Starter for a Gatsby Plugin

A minimal boilerplate for the essential files Gatsby looks for in a plugin.

🚀 Quick start

To get started creating a new plugin, you can follow these steps:

  1. Initialize a new plugin from the starter with gatsby new
gatsby new my-plugin

If you already have a Gatsby site, you can use it. Otherwise, you can create a new Gatsby site to test your plugin.

Your directory structure will look similar to this:

├── gatsby-config.js
└── /src
    └── /pages
        └── /index.js
├── gatsby-browser.js
├── gatsby-node.js
├── gatsby-ssr.js
├── index.js
├── package.json

With my-gatsby-site being your Gatsby site, and my-plugin being your plugin. You could also include the plugin in your site’s plugins folder.

  1. Include the plugin in a Gatsby site

Inside of the gatsby-config.js file of your site (in this case, my-gatsby-site), include the plugin in the plugins array:

module.exports = {
  plugins: [
    // other gatsby plugins
    // ...

The line require.resolve('../my-plugin') is what accesses the plugin based on its filepath on your computer, and adds it as a plugin when Gatsby runs.

You can use this method to test and develop your plugin before you publish it to a package registry like npm. Once published, you would instead install it and add the plugin name to the array. You can read about other ways to connect your plugin to your site including using npm link or yarn workspaces in the doc on creating local plugins.

  1. Verify the plugin was added correctly

The plugin added by the starter implements a single Gatsby API in the gatsby-node that logs a message to the console. When you run gatsby develop or gatsby build in the site that implements your plugin, you should see this message.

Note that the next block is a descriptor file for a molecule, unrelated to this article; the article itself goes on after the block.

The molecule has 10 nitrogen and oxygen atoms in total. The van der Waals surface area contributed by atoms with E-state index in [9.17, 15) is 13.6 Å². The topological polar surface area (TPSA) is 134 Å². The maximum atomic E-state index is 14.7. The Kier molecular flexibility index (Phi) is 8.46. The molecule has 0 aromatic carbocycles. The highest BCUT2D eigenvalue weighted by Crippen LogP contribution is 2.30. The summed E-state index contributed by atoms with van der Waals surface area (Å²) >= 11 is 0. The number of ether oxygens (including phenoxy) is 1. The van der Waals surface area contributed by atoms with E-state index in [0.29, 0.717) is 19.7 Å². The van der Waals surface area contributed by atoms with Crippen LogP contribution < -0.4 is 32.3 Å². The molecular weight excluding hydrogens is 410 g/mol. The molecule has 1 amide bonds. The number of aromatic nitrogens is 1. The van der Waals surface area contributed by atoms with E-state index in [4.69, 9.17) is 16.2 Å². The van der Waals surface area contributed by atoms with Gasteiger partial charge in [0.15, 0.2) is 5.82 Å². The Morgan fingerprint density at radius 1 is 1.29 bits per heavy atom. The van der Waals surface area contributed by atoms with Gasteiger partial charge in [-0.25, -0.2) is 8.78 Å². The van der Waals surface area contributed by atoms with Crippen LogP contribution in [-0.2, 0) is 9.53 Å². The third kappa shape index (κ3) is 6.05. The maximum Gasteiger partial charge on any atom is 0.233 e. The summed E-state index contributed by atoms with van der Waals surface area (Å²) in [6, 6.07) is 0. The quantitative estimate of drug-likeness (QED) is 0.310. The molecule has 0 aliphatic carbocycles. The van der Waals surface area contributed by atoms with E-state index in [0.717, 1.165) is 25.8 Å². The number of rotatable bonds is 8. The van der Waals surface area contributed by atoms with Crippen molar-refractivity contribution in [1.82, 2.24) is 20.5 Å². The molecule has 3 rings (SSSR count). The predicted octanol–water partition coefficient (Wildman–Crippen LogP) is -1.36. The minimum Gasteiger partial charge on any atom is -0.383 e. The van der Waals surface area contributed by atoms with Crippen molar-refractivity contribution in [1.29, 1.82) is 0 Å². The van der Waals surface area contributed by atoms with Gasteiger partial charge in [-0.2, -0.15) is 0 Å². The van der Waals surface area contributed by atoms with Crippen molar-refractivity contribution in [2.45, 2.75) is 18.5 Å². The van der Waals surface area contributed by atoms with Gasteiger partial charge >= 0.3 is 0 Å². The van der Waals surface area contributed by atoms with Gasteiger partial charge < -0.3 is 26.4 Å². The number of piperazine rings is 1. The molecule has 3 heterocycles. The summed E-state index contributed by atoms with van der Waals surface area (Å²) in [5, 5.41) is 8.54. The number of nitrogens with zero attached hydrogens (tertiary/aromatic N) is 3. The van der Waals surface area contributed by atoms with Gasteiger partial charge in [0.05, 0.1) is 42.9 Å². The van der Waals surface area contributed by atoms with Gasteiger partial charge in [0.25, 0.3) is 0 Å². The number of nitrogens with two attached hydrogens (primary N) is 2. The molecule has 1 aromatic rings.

You can verify your plugin was added to your site correctly by running gatsby develop for the site.

You should now see a message logged to the console in the preinit phase of the Gatsby build process:

$ gatsby develop
success open and validate gatsby-configs - 0.033s
success load plugins - 0.074s
Loaded gatsby-starter-plugin
success onPreInit - 0.016s
  1. Rename the plugin in the package.json

When you clone the site, the information in the package.json will need to be updated. Name your plugin based off of Gatsby’s conventions for naming plugins.

🧐 What’s inside?

This starter generates the files Gatsby looks for in plugins.

├── .gitignore
├── gatsby-browser.js
├── gatsby-node.js
├── gatsby-ssr.js
├── index.js
├── package.json
  • .gitignore: This file tells git which files it should not track / not maintain a version history for.
  • gatsby-browser.js: This file is where Gatsby expects to find any usage of the Gatsby browser APIs (if any). These allow customization/extension of default Gatsby settings affecting the browser.
  • gatsby-node.js: This file is where Gatsby expects to find any usage of the Gatsby Node APIs (if any). These allow customization/extension of default Gatsby settings affecting pieces of the site build process.
  • gatsby-ssr.js: This file is where Gatsby expects to find any usage of the Gatsby server-side rendering APIs (if any). These allow customization of default Gatsby settings affecting server-side rendering.
  • index.js: A file that will be loaded by default when the plugin is required by another application. You can adjust what file is used by updating the main field of the package.json.
  • LICENSE: This plugin starter is licensed under the 0BSD license. This means that you can see this file as a placeholder and replace it with your own license.
  • package.json: A manifest file for Node.js projects, which includes things like metadata (the plugin’s name, author, etc). This manifest is how npm knows which packages to install for your project.
  • A text file containing useful reference information about your plugin.

🎓 Learning Gatsby

If you’re looking for more guidance on plugins, how they work, or what their role is in the Gatsby ecosystem, check out some of these resources: